The nose is the most central facial feature. That means that if your nose is just slightly crooked or misshapen, it can affect the entire balance of your face and draw significant attention. Thankfully, rhinoplasty in West Hills can help fix those issues—whether minor or significant—and restore facial balance. But not all rhinoplasties are the same. In fact, there are several different types of rhinoplasties, each with its pros and cons.
Before you schedule a rhinoplasty procedure, review the following list of rhinoplasty types so you are prepared to make a well-informed surgical decision.
The Basics of Rhinoplasty
Nose reshaping—or rhinoplasty—is the most common cosmetic surgical procedure, according to data from the American Society of Plastic Surgeons. While most rhinoplasty patients (55%) are between 20 and 39, there is an increasing number of older patients having their noses reshaped. Patients over 40 years old now account for approximately 31% of all rhinoplasty patients in the country.
One reason that rhinoplasties are so popular is that they address numerous nasal issues—both functional and aesthetic. For example, if a patient struggles to sleep or breathe because of narrow nasal passageways, a rhinoplasty in West Hills can help. Or if a patient doesn’t like their hooked nose or its large tip, nasal reshaping surgery is often the solution.
There are several different approaches to rhinoplasty, but the main goal is to improve the nose’s construction. That can mean restructuring the nasal bridge, removing tissue, or repositioning the cartilage to either enhance its function, aesthetic appeal, or both.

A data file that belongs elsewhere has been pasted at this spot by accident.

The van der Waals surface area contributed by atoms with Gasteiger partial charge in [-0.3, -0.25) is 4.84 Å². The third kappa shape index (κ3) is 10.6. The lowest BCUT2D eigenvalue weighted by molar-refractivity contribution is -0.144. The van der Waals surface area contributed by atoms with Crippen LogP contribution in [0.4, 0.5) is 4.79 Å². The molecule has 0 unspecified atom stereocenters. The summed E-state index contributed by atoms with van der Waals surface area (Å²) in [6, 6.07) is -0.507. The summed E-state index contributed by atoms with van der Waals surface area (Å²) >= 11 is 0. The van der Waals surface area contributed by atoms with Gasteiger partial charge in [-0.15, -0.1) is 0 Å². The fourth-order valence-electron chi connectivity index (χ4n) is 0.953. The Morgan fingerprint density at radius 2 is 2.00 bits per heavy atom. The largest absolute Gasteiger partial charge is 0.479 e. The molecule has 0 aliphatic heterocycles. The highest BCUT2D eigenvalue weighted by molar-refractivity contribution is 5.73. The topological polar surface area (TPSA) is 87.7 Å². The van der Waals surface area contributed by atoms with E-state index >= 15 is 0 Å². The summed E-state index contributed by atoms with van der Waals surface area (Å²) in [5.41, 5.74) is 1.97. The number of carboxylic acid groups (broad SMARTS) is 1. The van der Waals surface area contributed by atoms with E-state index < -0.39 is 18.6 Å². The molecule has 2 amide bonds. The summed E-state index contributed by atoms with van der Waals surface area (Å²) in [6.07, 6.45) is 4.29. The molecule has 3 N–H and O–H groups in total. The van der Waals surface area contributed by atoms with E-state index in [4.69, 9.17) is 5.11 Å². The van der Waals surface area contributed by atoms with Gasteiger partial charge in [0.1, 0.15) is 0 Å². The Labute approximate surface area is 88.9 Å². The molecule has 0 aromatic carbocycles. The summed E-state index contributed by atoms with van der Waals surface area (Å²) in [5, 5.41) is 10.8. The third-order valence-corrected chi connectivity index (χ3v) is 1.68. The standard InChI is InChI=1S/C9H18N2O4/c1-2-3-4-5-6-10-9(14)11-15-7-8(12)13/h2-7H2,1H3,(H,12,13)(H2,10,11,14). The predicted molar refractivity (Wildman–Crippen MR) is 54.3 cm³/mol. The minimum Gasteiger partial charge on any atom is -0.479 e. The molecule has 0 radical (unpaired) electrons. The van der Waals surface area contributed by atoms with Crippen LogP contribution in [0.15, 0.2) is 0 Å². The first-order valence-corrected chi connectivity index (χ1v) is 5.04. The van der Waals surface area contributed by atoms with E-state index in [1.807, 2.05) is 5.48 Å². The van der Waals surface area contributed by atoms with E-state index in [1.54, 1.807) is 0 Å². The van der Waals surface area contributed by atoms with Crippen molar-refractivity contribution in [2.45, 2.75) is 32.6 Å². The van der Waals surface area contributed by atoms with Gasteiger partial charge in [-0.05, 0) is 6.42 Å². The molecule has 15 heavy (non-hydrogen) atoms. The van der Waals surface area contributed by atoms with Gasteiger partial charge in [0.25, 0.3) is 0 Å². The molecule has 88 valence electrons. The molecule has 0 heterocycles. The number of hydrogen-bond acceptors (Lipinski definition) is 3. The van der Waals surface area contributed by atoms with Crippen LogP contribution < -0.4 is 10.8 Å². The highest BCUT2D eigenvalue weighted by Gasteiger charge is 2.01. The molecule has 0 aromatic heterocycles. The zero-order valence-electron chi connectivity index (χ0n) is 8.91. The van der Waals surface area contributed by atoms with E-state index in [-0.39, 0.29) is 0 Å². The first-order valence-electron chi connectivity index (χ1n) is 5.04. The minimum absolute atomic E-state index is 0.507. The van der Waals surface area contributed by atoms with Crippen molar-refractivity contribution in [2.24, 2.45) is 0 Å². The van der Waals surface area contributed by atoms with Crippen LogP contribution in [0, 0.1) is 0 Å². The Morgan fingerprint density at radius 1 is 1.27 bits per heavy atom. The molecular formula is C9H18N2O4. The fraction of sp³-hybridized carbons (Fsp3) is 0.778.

A Brief Look at Rhinoplasty History
The concept of nose alterations has been around for centuries, but it wasn’t until 1887 that R. John Orlando Roe documented the first known rhinoplasty to fix the ‘pug nose.’ Nasal reconstruction became more popular thanks to the work of Dr. Jacques Joseph after World War I. At his hospital for plastic and reconstructive facial surgery, Joseph established many fundamental concepts for rhinoplasty.
The techniques have continued to evolve over time, with procedures becoming much more precise and leaving minimal scarring. Here’s a look at some of the different rhinoplasty procedures that exist today.
An open rhinoplasty—also called an external rhinoplasty—means the nose reconstruction surgeon accesses the nasal structure from the outside. This technique increases the visibility of the nasal bone and cartilage, making it easier to correct certain issues like nasal bridge reshaping.
The downside, of course, is that external scarring can occur, and the nose may take longer to heal. However, a highly experienced rhinoplasty surgeon in West Hills can perform the procedure with specialized techniques to minimize the appearance of any scars.
In many cases, an open rhinoplasty is necessary due to the complexity of the patient’s case. For example, if the procedure is to fix a crooked nasal bridge, significantly reshape the nose, or apply extensive grafts, an external rhinoplasty is generally the best option.
A closed rhinoplasty—or endonasal rhinoplasty—is the opposite of an open procedure. Instead of coming in from the outside, the plastic surgeon approaches the reconstruction from inside the nasal passageways. This removes the risk of visible scarring and often enables a quicker recovery time due to the limited incisions.
While a closed rhinoplasty may be more appealing to patients, it does present some difficulties for the plastic surgeon. Not only does an endonasal rhinoplasty limit visibility, but it also requires much more advanced techniques to effectively complete the entire operation through a small opening. For certain cases, a reputable rhinoplasty surgeon in West Hills may recommend an open procedure for more complex corrections—especially those that produce radical transformations.
Revision Rhinoplasty in West Hills
As the name implies, revision rhinoplasty is a procedure meant to fix issues that remain or occur from prior nose reshaping surgeries. For example, some patients are dissatisfied with their original results—often due to too little or too many surgical alterations. In rare cases, the cartilage can slip or deform after a rhinoplasty, requiring revision to correct the defects.